Monday, January 27, 2014

52 Ancestors: #6 -In recognition of Holocaust Remembrance Day and to honor the memory of my maternal grandfather, Paul Lichtenthal.

In May of 1938, my family changed forever. I realize that we were blessed that no one in my mother’s immediate family was murdered. We fared so much better than millions of others. I get that. While ours is not a story of horrifying proportions, it still is worthy of being told. It should never have happened. It should never be forgotten.

Paul - probably early 1901

My grandfather, Paul Lichtenthal, was born on December 1, 1900 to hard-working people. His father, Sigmund Lichtenthal was a hat-maker who had come from Tarnopol, Poland to Vienna, Austria. His mother, the former Rosa Berger was from Budapest, Hungary. His younger sister Valerie was born in 1902.

The family business, Lital grew to include 5 men’s hat stores, 3 shoe stores, and a small men’s hat factory.
Paul trained as a hat-maker himself and worked in the family business. On August 12, 1930 he married Rose Spiegel. His parents weren't fond of Rose and her family, feeling they were “elitists” and not of the working class. On March 5, 1932, Paul and Rose had their only child, a daughter (my mother) Doris.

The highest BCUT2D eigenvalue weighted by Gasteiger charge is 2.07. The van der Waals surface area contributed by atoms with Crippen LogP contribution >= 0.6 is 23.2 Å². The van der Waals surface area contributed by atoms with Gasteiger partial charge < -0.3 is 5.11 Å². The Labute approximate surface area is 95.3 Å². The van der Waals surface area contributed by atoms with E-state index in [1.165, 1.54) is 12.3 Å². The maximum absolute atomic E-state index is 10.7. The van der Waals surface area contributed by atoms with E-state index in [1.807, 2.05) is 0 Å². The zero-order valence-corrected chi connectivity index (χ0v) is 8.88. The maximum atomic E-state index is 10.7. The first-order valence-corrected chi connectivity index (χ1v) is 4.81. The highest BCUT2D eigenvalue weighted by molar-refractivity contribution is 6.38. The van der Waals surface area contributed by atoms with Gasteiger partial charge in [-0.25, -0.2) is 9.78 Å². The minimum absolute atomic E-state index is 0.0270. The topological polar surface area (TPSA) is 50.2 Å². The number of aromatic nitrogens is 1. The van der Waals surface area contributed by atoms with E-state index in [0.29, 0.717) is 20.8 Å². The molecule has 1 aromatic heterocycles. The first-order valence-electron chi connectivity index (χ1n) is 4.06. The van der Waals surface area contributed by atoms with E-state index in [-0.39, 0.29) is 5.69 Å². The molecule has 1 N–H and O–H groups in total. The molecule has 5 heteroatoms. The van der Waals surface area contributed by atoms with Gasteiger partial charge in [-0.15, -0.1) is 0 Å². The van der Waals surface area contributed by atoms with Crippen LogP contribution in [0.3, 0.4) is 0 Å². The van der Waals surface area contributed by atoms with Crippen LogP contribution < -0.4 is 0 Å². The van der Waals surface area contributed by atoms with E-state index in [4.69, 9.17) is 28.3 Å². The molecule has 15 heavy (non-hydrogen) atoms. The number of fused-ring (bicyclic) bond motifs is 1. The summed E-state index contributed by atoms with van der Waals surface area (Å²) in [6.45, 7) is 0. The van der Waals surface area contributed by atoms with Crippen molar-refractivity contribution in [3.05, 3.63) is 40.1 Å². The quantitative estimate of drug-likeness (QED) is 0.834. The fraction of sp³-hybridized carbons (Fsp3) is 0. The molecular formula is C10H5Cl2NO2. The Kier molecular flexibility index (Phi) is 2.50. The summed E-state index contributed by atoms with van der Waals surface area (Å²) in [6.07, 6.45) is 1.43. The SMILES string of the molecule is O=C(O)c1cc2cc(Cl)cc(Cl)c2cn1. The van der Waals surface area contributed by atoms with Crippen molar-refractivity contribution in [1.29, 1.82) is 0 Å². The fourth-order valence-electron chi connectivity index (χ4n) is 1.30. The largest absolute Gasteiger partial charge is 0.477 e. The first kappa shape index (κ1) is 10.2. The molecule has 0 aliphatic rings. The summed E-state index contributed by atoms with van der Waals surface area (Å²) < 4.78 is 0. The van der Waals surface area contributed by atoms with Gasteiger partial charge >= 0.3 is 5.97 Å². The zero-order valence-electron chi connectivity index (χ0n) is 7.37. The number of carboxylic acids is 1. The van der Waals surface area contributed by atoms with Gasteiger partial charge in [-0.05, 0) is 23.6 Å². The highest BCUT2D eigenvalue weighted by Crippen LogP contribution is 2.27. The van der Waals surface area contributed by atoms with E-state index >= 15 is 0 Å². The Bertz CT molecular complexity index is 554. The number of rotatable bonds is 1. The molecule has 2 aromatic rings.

Undated - Paul is standing in the doorway to the right

Saturday, January 25, 2014

52 Ancestors in 52 Weeks–#5 Claire Theresia Spiegel

Here is my 5th post for 52 Ancestors in 52 Weeks, a challenge posed by Amy Johnson Crow.

I love this undated picture!

I don’t know a lot about my Aunt Claire. I remember her as glamorous and funny. Her accent was thicker than her sister’s (my grandmother) and she always appeared so fashionable to me – so maybe that’s where the “glamorous” image came from. I also remember her freckles - I figured that's where my extremely freckled face came from!

She once told me a funny story about walking around in town (Vienna, Austria) and ‘slipping in the violets.” It took me some time to realize “violets” was a euphemism for “horse doo-doo”!! Tante Claire was too ‘genteel” to use the everyday term, I guess!!

Sunday, January 19, 2014

52 Ancestors in 52 Weeks - #4 John Sved: 1930-2014

Here is my 4th post for 52 Ancestors in 52 Weeks, a challenge posed by Amy Johnson Crow.